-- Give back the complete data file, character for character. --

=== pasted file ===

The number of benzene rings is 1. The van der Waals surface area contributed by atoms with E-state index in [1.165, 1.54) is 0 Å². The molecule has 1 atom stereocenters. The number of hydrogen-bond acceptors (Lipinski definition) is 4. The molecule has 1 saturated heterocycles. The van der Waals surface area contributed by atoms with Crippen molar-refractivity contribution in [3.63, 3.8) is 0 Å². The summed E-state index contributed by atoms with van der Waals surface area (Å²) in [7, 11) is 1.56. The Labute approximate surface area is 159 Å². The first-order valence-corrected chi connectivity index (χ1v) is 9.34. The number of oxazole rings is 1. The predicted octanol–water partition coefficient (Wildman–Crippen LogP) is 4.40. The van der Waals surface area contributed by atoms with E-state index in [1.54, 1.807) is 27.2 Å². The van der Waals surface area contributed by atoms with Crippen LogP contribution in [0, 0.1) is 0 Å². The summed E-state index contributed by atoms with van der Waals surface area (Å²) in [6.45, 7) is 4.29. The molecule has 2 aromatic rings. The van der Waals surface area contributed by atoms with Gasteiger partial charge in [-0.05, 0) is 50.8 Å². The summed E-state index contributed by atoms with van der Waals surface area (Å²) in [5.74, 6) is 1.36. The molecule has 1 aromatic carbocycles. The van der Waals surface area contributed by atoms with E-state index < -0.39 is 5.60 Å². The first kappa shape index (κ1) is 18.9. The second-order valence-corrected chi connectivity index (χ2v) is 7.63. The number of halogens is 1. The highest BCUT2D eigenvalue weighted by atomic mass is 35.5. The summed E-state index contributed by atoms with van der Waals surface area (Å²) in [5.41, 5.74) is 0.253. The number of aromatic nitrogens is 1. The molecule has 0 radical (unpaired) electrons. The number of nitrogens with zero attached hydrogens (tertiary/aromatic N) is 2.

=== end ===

The number of benzene rings is 1. The van der Waals surface area contributed by atoms with E-state index in [1.165, 1.54) is 0 Å². The molecule has 1 atom stereocenters. The number of hydrogen-bond acceptors (Lipinski definition) is 4. The molecule has 1 saturated heterocycles. The van der Waals surface area contributed by atoms with Crippen molar-refractivity contribution in [3.63, 3.8) is 0 Å². The summed E-state index contributed by atoms with van der Waals surface area (Å²) in [7, 11) is 1.56. The Labute approximate surface area is 159 Å². The first-order valence-corrected chi connectivity index (χ1v) is 9.34. The number of oxazole rings is 1. The predicted octanol–water partition coefficient (Wildman–Crippen LogP) is 4.40. The van der Waals surface area contributed by atoms with E-state index in [1.54, 1.807) is 27.2 Å². The van der Waals surface area contributed by atoms with Crippen LogP contribution in [0, 0.1) is 0 Å². The summed E-state index contributed by atoms with van der Waals surface area (Å²) in [6.45, 7) is 4.29. The molecule has 2 aromatic rings. The van der Waals surface area contributed by atoms with Gasteiger partial charge in [-0.05, 0) is 50.8 Å². The summed E-state index contributed by atoms with van der Waals surface area (Å²) in [5.74, 6) is 1.36. The molecule has 1 aromatic carbocycles. The van der Waals surface area contributed by atoms with E-state index < -0.39 is 5.60 Å². The first kappa shape index (κ1) is 18.9. The second-order valence-corrected chi connectivity index (χ2v) is 7.63. The number of halogens is 1. The highest BCUT2D eigenvalue weighted by atomic mass is 35.5. The summed E-state index contributed by atoms with van der Waals surface area (Å²) in [5.41, 5.74) is 0.253. The number of aromatic nitrogens is 1. The molecule has 0 radical (unpaired) electrons. The number of nitrogens with zero attached hydrogens (tertiary/aromatic N) is 2.